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Frances Mills sworn in as Cleveland's interim public health commissioner

She replaces Persis Sosiak, who resigned two weeks ago.
Credit: City of Cleveland
Interim Cleveland Health Commissioner Frances Mills.

CLEVELAND — Frances Mills has been chosen as the city of Cleveland's new public health commissioner on an interim basis, officials announced Thursday.

Mills, a six-year veteran of the Department of Public Health, was sworn into her position by Mayor Frank G. Jackson. She replaces Persis Sosiak, who resigned two weeks ago after just over four years as commissioner.

Mills has served as the department's community health initiatives director since 2017 following prior posts with both the city and Cuyahoga County, the latter of which saw her oversee a roughly $38 million budget as Deputy Director of the Alcohol and Drug Addiction Services Board. A graduate of John Carroll University and Ashland Theological Seminary (where she is currently pursuing a doctorate), she has also served in a variety of roles with various local nonprofits focusing on things like substance abuse, child health, and HIV prevention.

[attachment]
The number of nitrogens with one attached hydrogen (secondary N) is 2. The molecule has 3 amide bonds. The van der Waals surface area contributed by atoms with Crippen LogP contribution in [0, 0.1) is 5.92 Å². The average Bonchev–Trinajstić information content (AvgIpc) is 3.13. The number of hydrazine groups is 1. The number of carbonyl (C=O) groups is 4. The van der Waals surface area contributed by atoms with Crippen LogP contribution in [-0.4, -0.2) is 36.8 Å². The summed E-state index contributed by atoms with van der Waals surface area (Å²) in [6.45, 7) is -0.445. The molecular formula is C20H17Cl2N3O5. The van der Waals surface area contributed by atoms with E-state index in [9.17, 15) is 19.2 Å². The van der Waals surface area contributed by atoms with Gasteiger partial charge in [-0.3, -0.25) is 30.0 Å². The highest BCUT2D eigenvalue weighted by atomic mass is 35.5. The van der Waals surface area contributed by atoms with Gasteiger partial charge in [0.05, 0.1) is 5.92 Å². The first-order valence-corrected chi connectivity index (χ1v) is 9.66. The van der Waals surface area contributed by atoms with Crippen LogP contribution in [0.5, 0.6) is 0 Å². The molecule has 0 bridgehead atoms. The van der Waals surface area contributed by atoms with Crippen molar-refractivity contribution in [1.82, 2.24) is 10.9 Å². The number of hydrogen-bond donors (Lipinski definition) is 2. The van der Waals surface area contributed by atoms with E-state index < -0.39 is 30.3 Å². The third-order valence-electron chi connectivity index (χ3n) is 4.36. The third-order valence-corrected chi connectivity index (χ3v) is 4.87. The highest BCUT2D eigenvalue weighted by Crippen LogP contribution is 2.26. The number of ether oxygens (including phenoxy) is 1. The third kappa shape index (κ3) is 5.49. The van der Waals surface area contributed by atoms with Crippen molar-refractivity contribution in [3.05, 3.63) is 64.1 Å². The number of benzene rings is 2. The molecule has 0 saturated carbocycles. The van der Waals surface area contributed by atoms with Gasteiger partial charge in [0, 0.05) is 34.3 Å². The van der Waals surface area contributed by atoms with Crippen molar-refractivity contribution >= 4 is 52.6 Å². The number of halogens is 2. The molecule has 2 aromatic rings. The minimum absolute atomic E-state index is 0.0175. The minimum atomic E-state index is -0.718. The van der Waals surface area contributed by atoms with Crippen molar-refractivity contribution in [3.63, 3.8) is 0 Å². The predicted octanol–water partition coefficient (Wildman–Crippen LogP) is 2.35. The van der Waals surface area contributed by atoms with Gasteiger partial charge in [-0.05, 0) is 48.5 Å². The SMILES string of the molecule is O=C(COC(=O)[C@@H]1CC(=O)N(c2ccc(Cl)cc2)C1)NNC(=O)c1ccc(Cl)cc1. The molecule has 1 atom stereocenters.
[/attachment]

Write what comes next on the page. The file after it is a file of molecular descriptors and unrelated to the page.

The appointment of Mills marks the latest in a series of shakeups at the health department, notably after Jackson demoted Director Merle Gordon last September following several complaints and reports of declining employee morale. During that initial announcement, Sosiak was mentioned as facing possible discipline for her role in an unspecified manner, but she kept her job until Feb. 5.

Credit: City of Cleveland
Persis Sosiak is sworn in as Cleveland's health commissioner by Mayor Frank G. Jackson on Dec. 5, 2016.

Multiple top positions at the city's health division remain unfilled on a permanent basis as the COVID-19 pandemic rages on. Former Environment Commissioner Brian Kimball has been serving as temporary director since Gordon was reassigned.

Prior to Sosiak's departure, head epidemiologist Katherine Romig also quit in the wake of potential discipline, and Cleveland currently has three open epidemiologist spots. Daniel Tisch and Scott Frank from the Case Western Reserve School of Medicine are currently helping that specific department in the meantime.